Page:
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Police Stops & Home Entry

Dealing with the police can be intimidating. Understanding the reason the police want to talk to you can help matters to go smoothly.

Police Stops

If the police stop someone they are required to...

  • show proper identification when not in uniform
  • provide their name and badge number if asked
  • explain why they are stopping the person
  • only use force if it is necessary and allowed by law

Person Stops

The police can stop someone walking down the street for different reasons, including just to chat or to investigate a crime.

The police may walk up to you just to engage you in conversation. You do not have to talk with the police if you do not want to. If you want to go on your way, ask if you are free to go. If the police say you cannot go, you are being detained or arrested - otherwise you can simply leave.

The police can detain you for a short period of time if they are investigating a recent or ongoing crime. They must have reasonable grounds to believe that you are connected to that crime.

You do not have to identify yourself just because the police stopped you. However, if the police think you have broken a law you should identify yourself. If you do not identify yourself in these cases the police can decide to arrest you to establish your identity. For example, they may need your name to give you a ticket for jaywalking.

Traffic Stops

The police can stop people when they are driving for a number of reasons including:

  • for routine checks to make sure that the driver has a licence, the car is registered with Saskatchewan Government Insurance, the vehicle is in good working order and to make sure the driver is not drunk or on drugs
  • for safety concerns, such as the trunk being open or something hanging from the car
  • if the police see that the driver or other people in the car are not obeying traffic safety laws such as those that require wearing a seatbelt, signalling when changing lanes, stopping at stop signs and red lights or following speed limits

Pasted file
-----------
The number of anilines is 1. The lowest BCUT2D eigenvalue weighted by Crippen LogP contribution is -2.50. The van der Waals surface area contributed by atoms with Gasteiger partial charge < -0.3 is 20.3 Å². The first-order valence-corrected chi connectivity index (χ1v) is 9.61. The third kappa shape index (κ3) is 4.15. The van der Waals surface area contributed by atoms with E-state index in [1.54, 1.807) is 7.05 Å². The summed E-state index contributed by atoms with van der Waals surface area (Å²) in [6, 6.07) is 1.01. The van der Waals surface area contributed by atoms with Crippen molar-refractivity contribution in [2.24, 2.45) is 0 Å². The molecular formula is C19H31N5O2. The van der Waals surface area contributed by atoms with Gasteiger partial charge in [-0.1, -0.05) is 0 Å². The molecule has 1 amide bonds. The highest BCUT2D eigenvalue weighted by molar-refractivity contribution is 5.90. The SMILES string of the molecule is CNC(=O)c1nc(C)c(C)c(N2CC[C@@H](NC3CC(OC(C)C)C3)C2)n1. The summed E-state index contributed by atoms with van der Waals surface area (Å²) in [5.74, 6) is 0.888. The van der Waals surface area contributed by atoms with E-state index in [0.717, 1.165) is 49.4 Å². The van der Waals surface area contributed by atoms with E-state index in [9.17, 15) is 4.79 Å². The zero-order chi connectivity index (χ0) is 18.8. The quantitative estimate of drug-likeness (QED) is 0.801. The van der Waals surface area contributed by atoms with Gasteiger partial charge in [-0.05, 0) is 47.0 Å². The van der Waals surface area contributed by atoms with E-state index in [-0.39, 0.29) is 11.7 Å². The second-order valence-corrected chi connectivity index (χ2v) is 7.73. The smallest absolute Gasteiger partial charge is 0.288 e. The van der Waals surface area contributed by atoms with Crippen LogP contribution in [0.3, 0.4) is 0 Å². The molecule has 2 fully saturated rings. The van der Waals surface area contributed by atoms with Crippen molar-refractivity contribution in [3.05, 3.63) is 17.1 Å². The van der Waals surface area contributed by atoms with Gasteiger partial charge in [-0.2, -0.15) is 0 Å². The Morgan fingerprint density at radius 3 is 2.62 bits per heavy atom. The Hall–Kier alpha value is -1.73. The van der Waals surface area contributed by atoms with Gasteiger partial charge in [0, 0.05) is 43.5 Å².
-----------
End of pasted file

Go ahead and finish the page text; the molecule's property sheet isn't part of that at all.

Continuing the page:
• if the car has a headlight, tail-light or brake-light that is not working
  • if the police are looking for a suspect or a witness to a crime and the car and/or the people match the description
  • if police have reason to believe that the driver is impaired by drugs or alcohol or is over the legal limit
  • if the driver is driving dangerously
  • if there is a warrant for the arrest of someone in the car


What should I do if the police stop my car?


  • If you see red lights and/or hear a siren, remain calm and safely pull over to the right side of the road (or nearest edge of the roadway on one way streets).
  • Stay in your car and encourage any passengers to also stay in the car and wait for the police to come to your car.
  • If the police ask for your licence and vehicle registration you must give it to them. If you need to reach for them tell the police where they are first.
  • The police may ask you to provide a breath sample - it is a criminal offence to refuse to do so.
  • The police may issue you a ticket. If you feel the reason is vague or unclear, ask the officer for details.
  • Avoid getting in an argument. You still have options after you have received a ticket. If you think the police have done something wrong you can make a complaint later. Get the police officer’s name and badge number and write down what happened as soon as you can.
  • If you receive a ticket, accept it calmly. Accepting the ticket is not an admission of guilt.
  • Other than identifying yourself and providing your licence and registration, you are not required to say anything to the police, unless you have been involved in an accident. In the case of an accident, drivers, passengers and witnesses are required to provide a statement to the police if requested. Do not lie to the police.

Entering a Residence

The police can enter a residence if they...

  • have an arrest warrant or a search warrant
  • are chasing someone to arrest them and see that person enter the residence
  • need to enter right away to protect people or prevent evidence from being destroyed
  • are answering a 911 call or giving first-aid
  • are invited in

If the police come into your house - and you do not think they have good reason to - do not try to stop them. You should tell them you do not agree to them coming in. Get their names and badge numbers. Write down what happened as soon as you can, in as much detail as you can. Then, if you want to make a complaint later, you will have the information you need.

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PLEA gratefully acknowledges our primary core funder the Law Foundation of Saskatchewan for their continuing and generous support of our organization.